Grave, weary, solemn and resigned,
Rezension bezieht sich auf: The Boatman's Call (Audio CD)
This album with its metaphysical imagery contains the odd anthemic ballad like the rousing There Is A Kingdom, and intimate, subdued songs such as Into My Arms, Lime Tree Arbour and the resigned People Ain't No Good. Cave interweaves spiritual and sensual metaphor much like Leonard Cohen. On Where Do We Go Now But Nowhere? one half expects those Cohenesque female vocals to frame his deep voice but they never appear.
A highlight is the weary yet erotic Green Eyes, the first line of which is a translation of a sonnet by the medieval French poet Louise Labe. She was the first to write sonnets in French (the style originated in Italy) and was famous for her passionate style. Cave turns her love poem into a lament of epic proportions filled with equal amounts of romantic yearning and despair. Quite a tour de force and enhanced by a strategic swear word or two. The poetic effect is greatly enhanced by the vocal technique: lines are first spoken then sung, which gives it a very ritualistic flavor.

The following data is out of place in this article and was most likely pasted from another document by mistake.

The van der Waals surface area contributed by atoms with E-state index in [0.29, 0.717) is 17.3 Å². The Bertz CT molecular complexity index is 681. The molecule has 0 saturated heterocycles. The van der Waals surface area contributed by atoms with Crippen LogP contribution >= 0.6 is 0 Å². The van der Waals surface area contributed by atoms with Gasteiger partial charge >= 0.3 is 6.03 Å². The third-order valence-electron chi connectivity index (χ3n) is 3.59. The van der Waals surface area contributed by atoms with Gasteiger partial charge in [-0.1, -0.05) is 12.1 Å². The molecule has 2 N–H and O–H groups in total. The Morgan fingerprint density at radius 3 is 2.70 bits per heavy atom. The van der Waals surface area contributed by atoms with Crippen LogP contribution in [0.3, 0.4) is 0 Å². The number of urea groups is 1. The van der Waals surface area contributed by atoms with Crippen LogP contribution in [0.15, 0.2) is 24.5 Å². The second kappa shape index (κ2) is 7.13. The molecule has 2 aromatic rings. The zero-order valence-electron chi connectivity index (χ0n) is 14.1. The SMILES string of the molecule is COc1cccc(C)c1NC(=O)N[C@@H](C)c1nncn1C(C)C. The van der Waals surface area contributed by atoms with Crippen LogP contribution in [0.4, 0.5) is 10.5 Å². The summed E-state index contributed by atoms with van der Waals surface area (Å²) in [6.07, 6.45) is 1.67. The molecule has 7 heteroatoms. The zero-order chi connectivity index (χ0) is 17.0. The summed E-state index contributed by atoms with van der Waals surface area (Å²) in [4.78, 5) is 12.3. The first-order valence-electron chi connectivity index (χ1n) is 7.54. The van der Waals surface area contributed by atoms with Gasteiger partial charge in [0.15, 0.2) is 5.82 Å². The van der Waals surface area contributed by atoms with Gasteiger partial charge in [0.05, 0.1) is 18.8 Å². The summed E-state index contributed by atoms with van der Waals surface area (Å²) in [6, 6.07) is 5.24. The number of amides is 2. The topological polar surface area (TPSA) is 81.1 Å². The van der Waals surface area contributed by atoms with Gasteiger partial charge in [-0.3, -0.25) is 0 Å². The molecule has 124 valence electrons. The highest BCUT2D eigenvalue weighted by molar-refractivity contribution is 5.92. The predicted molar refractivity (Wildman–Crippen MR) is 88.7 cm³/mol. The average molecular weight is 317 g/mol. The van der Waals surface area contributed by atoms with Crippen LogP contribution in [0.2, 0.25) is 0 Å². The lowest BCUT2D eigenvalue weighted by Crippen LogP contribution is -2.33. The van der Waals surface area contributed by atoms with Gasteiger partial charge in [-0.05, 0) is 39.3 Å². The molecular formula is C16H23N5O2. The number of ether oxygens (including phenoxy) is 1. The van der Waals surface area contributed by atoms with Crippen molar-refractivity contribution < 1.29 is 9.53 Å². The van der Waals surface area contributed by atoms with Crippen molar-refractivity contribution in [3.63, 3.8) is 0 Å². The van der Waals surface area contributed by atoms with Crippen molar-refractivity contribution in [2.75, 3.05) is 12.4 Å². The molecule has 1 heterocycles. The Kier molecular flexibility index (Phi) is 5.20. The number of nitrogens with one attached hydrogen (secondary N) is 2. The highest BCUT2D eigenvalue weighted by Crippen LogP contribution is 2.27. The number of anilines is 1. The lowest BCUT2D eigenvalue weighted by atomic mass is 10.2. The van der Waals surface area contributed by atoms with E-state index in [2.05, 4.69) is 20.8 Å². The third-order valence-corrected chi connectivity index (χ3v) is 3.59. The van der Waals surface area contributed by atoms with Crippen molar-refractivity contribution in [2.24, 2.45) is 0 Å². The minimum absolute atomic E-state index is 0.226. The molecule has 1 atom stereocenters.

Fans of The Boatman's Call would love the work of Michael Gira's Angels of Light, especially New Mother, since it contains similar solemn ballads of great impact and gravitas.